I know, I know. I'm a depressed bitch. But I bring this up only to help. Because the thing I'm coming to realize, the thing that's really amazing, is not that we all have our crosses to bear. It's that we're able to bear them. The world is so much more horrible than we ever could have guessed at age 5, 15, 25, but what makes us as humans so miraculous, so capable, so strong, is that we can handle the horror. We can deal with the very thing we're terrified of. That which doesn't kill us, we can live with. I'm not sure how, except that it has to do with evolution, religion, and anti-depressants.

And hope. Our capacity for suffering may be outweighed only by our capacity to imagine what it's like not to suffer.

Saturday, October 27, 2007

Dead Brothers Aren't Funny

Now that Kyle is dead, I have to tell people about it. I try not to do it too often - it's a pretty big burden to drop on a casual acquaintance - but occasionally I find myself with a choice to make: I can either tell someone I don't know too well that my brother died this past summer, or I can lie.

Last week, I met with my craft teacher to discuss the lack of progress my fiction's been making these days. She asked about my "novel" - eighty directionless pages set in Cayucos, a beach town my family used to visit in the summers - and I told her that I couldn't really work on it anymore, at least not now, and that I was flailing around, looking for other subject matter.

"Short stories?"

"Well, yes, but I really still want to write a novel, see. I'm craving a longer project--"

"But you already have a novel. Why aren't you working on it?"

I looked away. Should I tell her the truth - that this novel of mine is set in a real place with a real beach and my brother and I in sweatshirts and shorts would take real dollar bills to a real candy store with huge glass jars and buy plastic bags of candy to eat while we watched old men fish off the pier? That the fact that my novel lacked a plot and a purpose was the least of its problems, because the real reason I couldn't write about Cayucos was my brother, who was dead?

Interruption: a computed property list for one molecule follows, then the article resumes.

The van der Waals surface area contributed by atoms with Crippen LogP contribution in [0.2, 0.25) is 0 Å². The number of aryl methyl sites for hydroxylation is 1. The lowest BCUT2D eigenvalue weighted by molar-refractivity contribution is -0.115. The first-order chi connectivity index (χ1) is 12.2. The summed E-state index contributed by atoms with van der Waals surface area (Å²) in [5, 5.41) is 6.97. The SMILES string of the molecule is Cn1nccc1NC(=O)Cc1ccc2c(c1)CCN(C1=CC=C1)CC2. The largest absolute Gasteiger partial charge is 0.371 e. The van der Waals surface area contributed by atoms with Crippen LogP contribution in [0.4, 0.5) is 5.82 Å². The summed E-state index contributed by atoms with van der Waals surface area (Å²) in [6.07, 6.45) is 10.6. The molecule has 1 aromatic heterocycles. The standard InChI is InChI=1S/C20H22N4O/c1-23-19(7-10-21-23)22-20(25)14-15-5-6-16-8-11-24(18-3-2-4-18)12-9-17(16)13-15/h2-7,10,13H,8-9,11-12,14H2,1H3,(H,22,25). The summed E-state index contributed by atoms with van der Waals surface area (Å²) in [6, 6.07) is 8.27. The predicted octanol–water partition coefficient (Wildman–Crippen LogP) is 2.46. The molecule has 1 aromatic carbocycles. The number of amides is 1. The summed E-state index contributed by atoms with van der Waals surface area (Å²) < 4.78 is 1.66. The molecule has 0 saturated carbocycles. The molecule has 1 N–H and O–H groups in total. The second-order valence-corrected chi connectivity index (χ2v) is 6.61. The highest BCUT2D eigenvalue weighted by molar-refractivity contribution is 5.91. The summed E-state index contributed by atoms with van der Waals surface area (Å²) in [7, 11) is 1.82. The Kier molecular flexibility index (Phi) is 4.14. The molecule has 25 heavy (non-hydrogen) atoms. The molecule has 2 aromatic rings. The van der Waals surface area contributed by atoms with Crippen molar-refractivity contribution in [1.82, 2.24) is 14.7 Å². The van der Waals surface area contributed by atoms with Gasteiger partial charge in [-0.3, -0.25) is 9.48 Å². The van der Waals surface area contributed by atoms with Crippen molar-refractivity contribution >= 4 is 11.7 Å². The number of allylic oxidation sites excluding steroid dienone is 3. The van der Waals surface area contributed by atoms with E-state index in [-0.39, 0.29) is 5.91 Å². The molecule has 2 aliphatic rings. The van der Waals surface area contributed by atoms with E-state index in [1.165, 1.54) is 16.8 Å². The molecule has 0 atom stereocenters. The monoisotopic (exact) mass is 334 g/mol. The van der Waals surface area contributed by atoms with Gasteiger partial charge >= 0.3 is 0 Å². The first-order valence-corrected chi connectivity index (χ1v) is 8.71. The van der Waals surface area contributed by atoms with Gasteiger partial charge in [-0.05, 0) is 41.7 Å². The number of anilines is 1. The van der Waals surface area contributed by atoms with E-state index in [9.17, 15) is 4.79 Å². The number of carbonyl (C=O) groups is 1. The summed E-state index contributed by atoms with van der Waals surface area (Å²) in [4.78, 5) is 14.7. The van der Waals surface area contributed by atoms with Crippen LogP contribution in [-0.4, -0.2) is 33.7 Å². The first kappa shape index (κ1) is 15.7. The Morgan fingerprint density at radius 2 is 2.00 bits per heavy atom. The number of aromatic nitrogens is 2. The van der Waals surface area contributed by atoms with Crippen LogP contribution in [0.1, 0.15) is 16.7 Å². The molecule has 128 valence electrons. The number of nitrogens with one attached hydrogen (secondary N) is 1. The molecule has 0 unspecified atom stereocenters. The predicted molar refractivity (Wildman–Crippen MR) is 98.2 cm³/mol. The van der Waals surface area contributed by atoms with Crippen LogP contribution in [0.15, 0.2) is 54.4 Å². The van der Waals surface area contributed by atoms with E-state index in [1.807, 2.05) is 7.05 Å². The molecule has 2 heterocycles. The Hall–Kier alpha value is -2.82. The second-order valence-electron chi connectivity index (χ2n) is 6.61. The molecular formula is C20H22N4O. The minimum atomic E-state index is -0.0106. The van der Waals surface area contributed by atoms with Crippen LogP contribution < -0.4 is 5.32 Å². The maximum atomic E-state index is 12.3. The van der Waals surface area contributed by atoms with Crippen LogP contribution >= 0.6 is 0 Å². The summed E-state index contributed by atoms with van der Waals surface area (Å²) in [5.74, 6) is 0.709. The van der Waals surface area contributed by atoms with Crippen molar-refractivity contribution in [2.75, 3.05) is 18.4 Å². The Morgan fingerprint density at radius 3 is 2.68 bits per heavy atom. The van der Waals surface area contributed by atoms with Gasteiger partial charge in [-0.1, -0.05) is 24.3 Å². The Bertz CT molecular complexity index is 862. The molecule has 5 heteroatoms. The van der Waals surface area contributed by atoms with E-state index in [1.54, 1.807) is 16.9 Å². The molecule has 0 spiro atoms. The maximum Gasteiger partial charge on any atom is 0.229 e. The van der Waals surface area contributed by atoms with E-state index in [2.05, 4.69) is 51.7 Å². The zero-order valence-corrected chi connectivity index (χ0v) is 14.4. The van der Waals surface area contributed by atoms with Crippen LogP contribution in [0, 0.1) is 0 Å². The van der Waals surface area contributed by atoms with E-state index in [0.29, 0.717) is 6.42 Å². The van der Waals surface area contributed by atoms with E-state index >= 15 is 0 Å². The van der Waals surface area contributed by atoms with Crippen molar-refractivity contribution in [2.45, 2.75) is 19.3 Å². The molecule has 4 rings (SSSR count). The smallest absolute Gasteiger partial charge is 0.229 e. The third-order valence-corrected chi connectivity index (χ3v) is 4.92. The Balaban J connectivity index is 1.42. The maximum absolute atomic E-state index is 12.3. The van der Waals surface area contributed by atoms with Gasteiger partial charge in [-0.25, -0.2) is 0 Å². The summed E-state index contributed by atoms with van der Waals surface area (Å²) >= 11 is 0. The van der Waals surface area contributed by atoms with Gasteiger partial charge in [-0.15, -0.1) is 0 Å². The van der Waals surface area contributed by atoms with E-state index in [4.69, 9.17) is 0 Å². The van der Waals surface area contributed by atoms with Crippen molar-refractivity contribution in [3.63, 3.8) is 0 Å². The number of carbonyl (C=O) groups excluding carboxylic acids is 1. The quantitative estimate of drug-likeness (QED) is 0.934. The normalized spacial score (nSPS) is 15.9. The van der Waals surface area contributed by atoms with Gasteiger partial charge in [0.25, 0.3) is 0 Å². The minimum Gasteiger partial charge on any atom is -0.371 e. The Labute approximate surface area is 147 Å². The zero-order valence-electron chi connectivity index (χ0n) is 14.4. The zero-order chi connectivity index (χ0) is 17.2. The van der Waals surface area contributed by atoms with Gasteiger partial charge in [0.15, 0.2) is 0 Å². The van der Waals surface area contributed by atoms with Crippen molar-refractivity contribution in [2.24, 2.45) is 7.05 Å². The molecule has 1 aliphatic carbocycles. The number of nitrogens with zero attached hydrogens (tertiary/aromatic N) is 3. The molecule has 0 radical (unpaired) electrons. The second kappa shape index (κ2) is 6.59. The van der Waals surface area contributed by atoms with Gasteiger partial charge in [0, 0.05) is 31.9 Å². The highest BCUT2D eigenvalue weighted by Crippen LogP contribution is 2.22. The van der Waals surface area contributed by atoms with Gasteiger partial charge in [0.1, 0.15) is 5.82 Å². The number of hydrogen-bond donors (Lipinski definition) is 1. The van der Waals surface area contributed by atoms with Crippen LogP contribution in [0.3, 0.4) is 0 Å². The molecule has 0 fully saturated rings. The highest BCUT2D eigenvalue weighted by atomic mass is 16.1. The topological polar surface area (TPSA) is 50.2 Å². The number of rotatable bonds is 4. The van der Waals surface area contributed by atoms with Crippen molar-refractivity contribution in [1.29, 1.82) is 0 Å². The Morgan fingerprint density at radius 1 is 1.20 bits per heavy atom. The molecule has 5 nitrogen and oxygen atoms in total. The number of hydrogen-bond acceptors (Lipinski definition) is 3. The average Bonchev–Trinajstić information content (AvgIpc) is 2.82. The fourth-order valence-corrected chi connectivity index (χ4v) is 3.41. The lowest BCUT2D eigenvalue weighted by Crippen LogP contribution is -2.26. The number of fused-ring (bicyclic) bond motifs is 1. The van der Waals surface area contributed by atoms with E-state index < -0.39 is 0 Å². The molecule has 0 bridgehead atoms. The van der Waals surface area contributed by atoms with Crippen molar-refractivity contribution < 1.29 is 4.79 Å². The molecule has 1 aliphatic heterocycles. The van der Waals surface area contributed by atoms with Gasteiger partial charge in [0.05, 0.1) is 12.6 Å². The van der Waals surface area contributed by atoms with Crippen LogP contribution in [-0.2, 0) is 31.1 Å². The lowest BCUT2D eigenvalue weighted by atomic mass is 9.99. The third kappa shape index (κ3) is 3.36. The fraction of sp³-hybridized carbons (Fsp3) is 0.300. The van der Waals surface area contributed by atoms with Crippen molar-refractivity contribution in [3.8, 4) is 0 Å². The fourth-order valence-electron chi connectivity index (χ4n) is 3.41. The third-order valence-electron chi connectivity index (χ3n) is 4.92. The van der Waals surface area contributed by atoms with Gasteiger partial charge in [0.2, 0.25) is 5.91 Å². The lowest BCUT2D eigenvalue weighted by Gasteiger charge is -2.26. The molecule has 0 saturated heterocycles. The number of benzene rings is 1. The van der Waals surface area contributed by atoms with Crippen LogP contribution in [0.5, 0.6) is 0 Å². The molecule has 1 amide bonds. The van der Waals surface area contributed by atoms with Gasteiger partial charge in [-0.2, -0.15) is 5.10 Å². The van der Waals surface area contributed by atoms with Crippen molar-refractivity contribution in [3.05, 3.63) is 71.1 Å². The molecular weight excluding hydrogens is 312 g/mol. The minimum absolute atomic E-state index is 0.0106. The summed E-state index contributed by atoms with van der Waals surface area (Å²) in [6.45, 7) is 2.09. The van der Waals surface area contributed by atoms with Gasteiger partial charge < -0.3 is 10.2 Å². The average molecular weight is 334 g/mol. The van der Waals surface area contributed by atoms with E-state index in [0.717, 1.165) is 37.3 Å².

I started to bullshit. "Well, it was a pretty ambitious project, a bit more than I could chew, really..." But I trailed off. I was here for help, she might as well have all the facts.

Then, before I could start over, before I could affect the tone and stance of the bereaved and softly explain that there had been an accident, I did the most inappropriate thing.

I laughed.

I laughed kind of wearily, like I was about to launch into a three-part story about how my laptop caught a nasty virus and now the tech people were having trouble retrieving my Word files.

And while laughing, I learned something: laughter is the wrong preface to a death announcement. It throws people off, sets them up for a humorous anecdote, not news of a kid dying. Laughing, you sound like you don't take the death seriously, like you're more concerned about making someone uncomfortable than the death of your loved one. It makes you sound crazy.

So I laughed, pulled myself together, and told my teacher that my brother had died. I could see her trying to figure out what I was saying, the expressions clashing on her face as she guessed how to respond.

We got everything clear, eventually. She asked what happened, how old he was, and expressed her condolences. And then she said what I was afraid she'd say: that I could never expect to find, or fix, a novel if I wasn't writing fiction every day.

I thanked her and left. I would take her advice. I would write fiction everyday. But first I would go home and write a blog about inappropriate laughter, because I'm not crazy. Or cold-hearted. I laughed because there is something inherently funny about that moment before you tell someone that your 22-year-old brother died in a train accident. Here you are, holding this really horrible information and someone asks you for it, and you know that they don't really want it, that it's awful and sad and will just make their day worse for knowing, but they're asking you and you don't want to be rude or a liar so you're going to give it to them. But before you do you laugh, because man, they have no idea what they're getting themselves into.

I don't regret telling my teacher about my brother, even if I did seem crazy. Maybe she'll look on me a little more kindly when my attention drifts in class. But, in the future, I have to remember not to laugh first. You can't laugh and then dump news like that on someone. That's why we have things like social cues and body language - information of that magnitude needs to be prefaced. Otherwise, it's too much of a shock to the system.

Thursday, October 25, 2007

Long Overdue

I don't know much about computers, especially for someone my age. Luckily, Blogger makes it easy, and I've had little trouble posting text, pics, even video.

But then I got greedy.

I wanted to put sharing and bookmarking links on my posts to increase traffic, and after too many hours looking up html code and trying to convert it to something that the Blogger template could read, I gave, picked up my phone, and called Katie B.